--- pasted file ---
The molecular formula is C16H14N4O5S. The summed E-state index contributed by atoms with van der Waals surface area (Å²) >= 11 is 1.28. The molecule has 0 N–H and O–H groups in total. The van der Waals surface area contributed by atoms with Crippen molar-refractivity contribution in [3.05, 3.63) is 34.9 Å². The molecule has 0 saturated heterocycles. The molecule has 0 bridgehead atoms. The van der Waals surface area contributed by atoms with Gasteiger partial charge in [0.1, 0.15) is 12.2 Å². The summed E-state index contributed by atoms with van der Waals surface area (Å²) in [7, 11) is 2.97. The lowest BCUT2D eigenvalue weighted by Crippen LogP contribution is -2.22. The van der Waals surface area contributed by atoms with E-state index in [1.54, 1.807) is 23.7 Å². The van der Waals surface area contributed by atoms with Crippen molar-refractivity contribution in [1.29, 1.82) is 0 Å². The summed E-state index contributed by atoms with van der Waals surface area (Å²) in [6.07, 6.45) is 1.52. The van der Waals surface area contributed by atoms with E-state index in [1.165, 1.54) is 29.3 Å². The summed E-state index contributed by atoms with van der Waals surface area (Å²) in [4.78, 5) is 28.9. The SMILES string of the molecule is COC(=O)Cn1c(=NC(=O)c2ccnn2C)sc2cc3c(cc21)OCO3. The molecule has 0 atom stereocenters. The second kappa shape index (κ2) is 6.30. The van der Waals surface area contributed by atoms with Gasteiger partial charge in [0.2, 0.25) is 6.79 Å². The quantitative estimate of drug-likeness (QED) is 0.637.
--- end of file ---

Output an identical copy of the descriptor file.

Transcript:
The molecular formula is C16H14N4O5S. The summed E-state index contributed by atoms with van der Waals surface area (Å²) >= 11 is 1.28. The molecule has 0 N–H and O–H groups in total. The van der Waals surface area contributed by atoms with Crippen molar-refractivity contribution in [3.05, 3.63) is 34.9 Å². The molecule has 0 saturated heterocycles. The molecule has 0 bridgehead atoms. The van der Waals surface area contributed by atoms with Gasteiger partial charge in [0.1, 0.15) is 12.2 Å². The summed E-state index contributed by atoms with van der Waals surface area (Å²) in [7, 11) is 2.97. The lowest BCUT2D eigenvalue weighted by Crippen LogP contribution is -2.22. The van der Waals surface area contributed by atoms with E-state index in [1.54, 1.807) is 23.7 Å². The van der Waals surface area contributed by atoms with Crippen molar-refractivity contribution in [1.29, 1.82) is 0 Å². The summed E-state index contributed by atoms with van der Waals surface area (Å²) in [6.07, 6.45) is 1.52. The van der Waals surface area contributed by atoms with E-state index in [1.165, 1.54) is 29.3 Å². The summed E-state index contributed by atoms with van der Waals surface area (Å²) in [4.78, 5) is 28.9. The SMILES string of the molecule is COC(=O)Cn1c(=NC(=O)c2ccnn2C)sc2cc3c(cc21)OCO3. The molecule has 0 atom stereocenters. The second kappa shape index (κ2) is 6.30. The van der Waals surface area contributed by atoms with Gasteiger partial charge in [0.2, 0.25) is 6.79 Å². The quantitative estimate of drug-likeness (QED) is 0.637.